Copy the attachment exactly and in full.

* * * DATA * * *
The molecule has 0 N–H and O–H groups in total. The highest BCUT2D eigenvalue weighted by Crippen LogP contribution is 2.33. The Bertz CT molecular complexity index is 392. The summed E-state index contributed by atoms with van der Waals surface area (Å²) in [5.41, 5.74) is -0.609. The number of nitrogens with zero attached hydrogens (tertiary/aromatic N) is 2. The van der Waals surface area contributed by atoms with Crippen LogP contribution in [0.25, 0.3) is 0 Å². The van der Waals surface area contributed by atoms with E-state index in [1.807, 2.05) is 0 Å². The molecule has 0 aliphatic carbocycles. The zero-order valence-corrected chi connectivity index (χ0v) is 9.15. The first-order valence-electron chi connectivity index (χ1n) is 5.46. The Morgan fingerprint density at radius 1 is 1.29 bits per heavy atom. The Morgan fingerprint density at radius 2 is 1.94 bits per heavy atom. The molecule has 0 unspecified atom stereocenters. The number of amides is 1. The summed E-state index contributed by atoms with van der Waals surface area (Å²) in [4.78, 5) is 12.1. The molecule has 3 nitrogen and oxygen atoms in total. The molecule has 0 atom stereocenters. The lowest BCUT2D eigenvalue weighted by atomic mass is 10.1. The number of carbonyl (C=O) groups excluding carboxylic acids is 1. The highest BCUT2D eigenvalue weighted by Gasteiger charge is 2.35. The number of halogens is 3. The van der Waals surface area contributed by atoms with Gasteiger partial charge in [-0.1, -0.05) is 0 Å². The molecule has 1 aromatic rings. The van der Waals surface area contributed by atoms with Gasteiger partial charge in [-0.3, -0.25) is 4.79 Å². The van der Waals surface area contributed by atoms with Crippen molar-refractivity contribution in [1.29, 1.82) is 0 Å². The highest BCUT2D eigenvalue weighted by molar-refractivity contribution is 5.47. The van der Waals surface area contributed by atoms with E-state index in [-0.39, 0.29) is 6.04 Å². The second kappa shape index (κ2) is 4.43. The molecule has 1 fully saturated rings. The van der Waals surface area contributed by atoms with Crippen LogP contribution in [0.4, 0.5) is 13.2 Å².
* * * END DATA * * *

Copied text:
The molecule has 0 N–H and O–H groups in total. The highest BCUT2D eigenvalue weighted by Crippen LogP contribution is 2.33. The Bertz CT molecular complexity index is 392. The summed E-state index contributed by atoms with van der Waals surface area (Å²) in [5.41, 5.74) is -0.609. The number of nitrogens with zero attached hydrogens (tertiary/aromatic N) is 2. The van der Waals surface area contributed by atoms with Crippen LogP contribution in [0.25, 0.3) is 0 Å². The van der Waals surface area contributed by atoms with E-state index in [1.807, 2.05) is 0 Å². The molecule has 0 aliphatic carbocycles. The zero-order valence-corrected chi connectivity index (χ0v) is 9.15. The first-order valence-electron chi connectivity index (χ1n) is 5.46. The Morgan fingerprint density at radius 1 is 1.29 bits per heavy atom. The Morgan fingerprint density at radius 2 is 1.94 bits per heavy atom. The molecule has 0 unspecified atom stereocenters. The number of amides is 1. The summed E-state index contributed by atoms with van der Waals surface area (Å²) in [4.78, 5) is 12.1. The molecule has 3 nitrogen and oxygen atoms in total. The molecule has 0 atom stereocenters. The lowest BCUT2D eigenvalue weighted by atomic mass is 10.1. The number of carbonyl (C=O) groups excluding carboxylic acids is 1. The highest BCUT2D eigenvalue weighted by Gasteiger charge is 2.35. The number of halogens is 3. The van der Waals surface area contributed by atoms with Gasteiger partial charge in [-0.1, -0.05) is 0 Å². The molecule has 1 aromatic rings. The van der Waals surface area contributed by atoms with Gasteiger partial charge in [-0.3, -0.25) is 4.79 Å². The van der Waals surface area contributed by atoms with Crippen molar-refractivity contribution in [1.29, 1.82) is 0 Å². The highest BCUT2D eigenvalue weighted by molar-refractivity contribution is 5.47. The van der Waals surface area contributed by atoms with E-state index in [-0.39, 0.29) is 6.04 Å². The second kappa shape index (κ2) is 4.43. The molecule has 1 fully saturated rings. The van der Waals surface area contributed by atoms with Crippen LogP contribution in [0.4, 0.5) is 13.2 Å².